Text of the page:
This year's SHOT Show made it blatantly obvious that long-range precision shooters are receiving plenty of attention from the industry. Here's a roundup of some of the love precision shooters can expect to see in 2017.
Tikka T3x TAC A1 — I couldn't help but squeal when I came across this little number. Many don't realize that Tikka rifles have the same barrels as their more expensive SAKO cousins. One member of the manufacturing team once told me that "the barrel doesn't know what rifle it's on!" SAKO barrels are some of the most prized in the rifle-shooter world, which means that Tikka barrels are, too.
The TAC A1 comes chambered in .308 Win, .260 Rem. and 6.5 Creedmoor with a 20- or 24-inch barrel. The .308 has a 1:11-inch twist, while the .260 and Creedmoor have a 1:8-inch twist. The stock folds for easy portability and has an adjustable length of pull and comb. It even comes with three, 10-round detachable magazines to keep the most vociferous shooter in hot brass, $1,900.
REMINGTON MODEL 700 MAGPUL — New from Big Green is the 700 Magpul rifle that teams the classic Model 700 barreled action with Magpul's synthetic stock and detachable box magazine bottom metal. The barrel is 22 inches long and threaded for any type of muzzlebrake or flash hider. With the relatively low MSRP, this is the fastest way to get into the precision rifle game.
The rifle comes chambered in .308 Win. and .260 Rem. with 1:10-inch and 1:8-inch twist rates, respectively. The Magpul stock places the Remington barreled action is an aluminum bedding block surrounded by Magpul's legendary polymer. The stock comes with bottom metal that accepts AICS-pattern magazines, the most common and time-tested magazines for any bolt-action rifle. It's a lot of performance for a very reasonable price, $1,175.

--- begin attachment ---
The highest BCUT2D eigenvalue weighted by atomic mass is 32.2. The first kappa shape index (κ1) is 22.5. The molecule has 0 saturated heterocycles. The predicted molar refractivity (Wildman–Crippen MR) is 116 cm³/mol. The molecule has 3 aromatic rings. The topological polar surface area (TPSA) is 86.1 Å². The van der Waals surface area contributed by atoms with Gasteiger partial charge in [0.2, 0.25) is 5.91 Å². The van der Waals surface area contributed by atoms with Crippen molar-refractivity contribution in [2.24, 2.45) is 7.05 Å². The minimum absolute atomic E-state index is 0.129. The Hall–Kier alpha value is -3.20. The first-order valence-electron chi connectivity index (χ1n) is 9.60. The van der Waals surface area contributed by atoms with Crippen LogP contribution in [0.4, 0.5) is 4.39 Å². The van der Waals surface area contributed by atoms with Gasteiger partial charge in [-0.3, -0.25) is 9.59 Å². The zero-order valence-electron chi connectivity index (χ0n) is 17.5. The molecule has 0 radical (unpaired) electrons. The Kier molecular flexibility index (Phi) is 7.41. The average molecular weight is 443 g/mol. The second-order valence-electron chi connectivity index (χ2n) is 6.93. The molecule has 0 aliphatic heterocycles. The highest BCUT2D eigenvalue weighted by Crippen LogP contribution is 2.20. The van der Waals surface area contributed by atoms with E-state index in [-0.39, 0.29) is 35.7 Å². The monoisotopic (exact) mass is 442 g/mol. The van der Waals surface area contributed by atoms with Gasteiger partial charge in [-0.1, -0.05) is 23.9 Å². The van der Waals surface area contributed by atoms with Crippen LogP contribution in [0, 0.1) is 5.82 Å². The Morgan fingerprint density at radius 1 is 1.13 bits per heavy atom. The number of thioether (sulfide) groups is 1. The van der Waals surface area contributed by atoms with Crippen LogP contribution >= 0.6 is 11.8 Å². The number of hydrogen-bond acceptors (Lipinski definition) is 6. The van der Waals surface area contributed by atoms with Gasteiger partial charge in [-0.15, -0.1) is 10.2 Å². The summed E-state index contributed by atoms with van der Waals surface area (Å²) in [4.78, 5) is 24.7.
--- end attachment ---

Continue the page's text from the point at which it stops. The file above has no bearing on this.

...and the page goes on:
SAVAGE MODEL 10 ASHBURY — Savage fans will be thrilled to know that they have dropped their blueprinted Model 10 barreled action into an Ashbury Ordinance Sabre modular rifle chassis. The combination brings Savage's legendary accuracy to the contemporary chassis scene.
The side-folding chassis has a forend the uses the M-LOK attachment method and is compatible with AICS-pattern detachable box magazines, solving the long-standing proprietary magazine dilemma for Savage shooters. While the chassis comes with a Magpul CTR stock and MOE grip, both can be swapped for any AR-15 compatible variant.
The action comes blueprinted from the factory, so no aftermarket work is necessary for even the most accuracy-aggressive shooter. The rifle will initially be available in two chamberings: .308 Winchester and 6.5 Creedmoor, $1,800.
HOWA 1500 HCR — Howa is one of those rifle companies that only the most devoted shooters know and appreciate. Their 1500 action should be on your "best-buy" list if you love performance and bargains. The action is silky-smooth, and the barrels are notoriously accurate. While Howa might not have the market share that some of the more popular companies have, they certainly have an excellent performance history, and I highly recommend them.
Howa refers to their new rifle as the HCR for Howa Chassis Rifle. The chassis is made by Accurate Mag and features a Magpul grip and Luth-AR stock. Both follow the AR-15 pattern and can be interchanged with whatever stock or pistol grip the owner desires. The forend uses the M-LOK attachment system, and barrels can be had in 20, 24 or 26 inches for either the .308 Win. or 6.5 Creedmoor, $1,240.
Q's THE FIX — Easily the most unique rifle at the SHOT Show was Q's new The Fix. This five-lug (all in a single row) action has a 45-degree bolt throw, 16-inch barrel and tips the scales at 5 pounds, 9 ounces, unloaded with no scope.
The light weight comes from the unique construction that pairs a steel barrel extension with the bolt to contain all pressure from firing. The sides of the receiver, magazine well and forend are made from aluminum. The bolt shroud rides rails at the rear of the aluminum receiver, and the bolt body has the same diameter as the lugs to keep everything straight inside the receiver. Once locked into the barrel extension, the rifle is as safe to fire and just as rugged as any large-frame AR-pattern rifle.